Jacques Descloitres, MODIS Land Rapid Response Team, NASA/GSFC
Off the east coast of Argentina, the South Atlantic Ocean is blooming. This true-color MODIS image from November 9, 2001, shows the waters off southern Argentina swirling with the blues and greens that indicate massive amounts of microscopic marine plants called phytoplankton. The blooms in this area are a regularly occurring phenomenon due to the existence of what oceanographers call a convergence zone-where two strong ocean currents meet.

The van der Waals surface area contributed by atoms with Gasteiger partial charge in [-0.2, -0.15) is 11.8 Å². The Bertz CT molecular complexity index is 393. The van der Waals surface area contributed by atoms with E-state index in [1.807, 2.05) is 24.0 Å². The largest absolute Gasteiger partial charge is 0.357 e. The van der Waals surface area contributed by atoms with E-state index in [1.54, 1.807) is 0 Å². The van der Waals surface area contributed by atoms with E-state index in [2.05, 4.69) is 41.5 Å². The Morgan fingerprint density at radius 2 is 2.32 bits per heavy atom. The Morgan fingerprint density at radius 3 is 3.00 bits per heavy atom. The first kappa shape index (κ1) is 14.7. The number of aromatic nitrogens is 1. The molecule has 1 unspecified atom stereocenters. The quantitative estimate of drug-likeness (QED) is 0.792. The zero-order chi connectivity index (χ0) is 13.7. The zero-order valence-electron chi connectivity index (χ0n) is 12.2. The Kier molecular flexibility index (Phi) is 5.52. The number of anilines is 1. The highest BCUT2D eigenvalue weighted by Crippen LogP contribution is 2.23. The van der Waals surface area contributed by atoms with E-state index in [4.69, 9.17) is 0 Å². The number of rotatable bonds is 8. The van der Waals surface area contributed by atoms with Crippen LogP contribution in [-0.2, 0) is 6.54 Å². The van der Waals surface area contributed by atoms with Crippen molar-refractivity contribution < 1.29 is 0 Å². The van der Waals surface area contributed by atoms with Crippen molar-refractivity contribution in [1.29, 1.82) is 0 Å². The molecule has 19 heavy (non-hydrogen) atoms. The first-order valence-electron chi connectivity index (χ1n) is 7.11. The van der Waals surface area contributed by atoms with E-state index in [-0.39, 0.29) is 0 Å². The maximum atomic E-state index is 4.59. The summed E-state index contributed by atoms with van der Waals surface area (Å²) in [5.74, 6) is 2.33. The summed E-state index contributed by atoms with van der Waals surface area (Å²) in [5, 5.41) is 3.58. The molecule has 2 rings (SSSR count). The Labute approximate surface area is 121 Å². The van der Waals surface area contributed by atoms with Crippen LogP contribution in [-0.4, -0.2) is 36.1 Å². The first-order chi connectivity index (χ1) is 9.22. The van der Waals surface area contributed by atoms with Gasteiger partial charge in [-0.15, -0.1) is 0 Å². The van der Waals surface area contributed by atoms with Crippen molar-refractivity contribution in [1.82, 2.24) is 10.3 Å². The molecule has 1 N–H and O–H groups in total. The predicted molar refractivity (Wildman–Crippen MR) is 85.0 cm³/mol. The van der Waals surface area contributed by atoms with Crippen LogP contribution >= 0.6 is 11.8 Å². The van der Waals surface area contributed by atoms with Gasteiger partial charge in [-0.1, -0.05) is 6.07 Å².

In this case, the meeting is that of the warmer, lower-nutrient Brazil Current, which flows southward toward the pole along the coast of South America and the northward flowing Falkland Current. Although the exact meeting point varies, convergence is usually somewhere around 39( South Latitude, south of Buenos Aires and the Rio De la Plata estuary (obscured by clouds in the upper left of this image). The turbulence caused by the convergence of the two currents causes upwelling in some areas, and cold-nutrient rich water is drawn up from the depths of the ocean, supporting a phytoplankton bloom.
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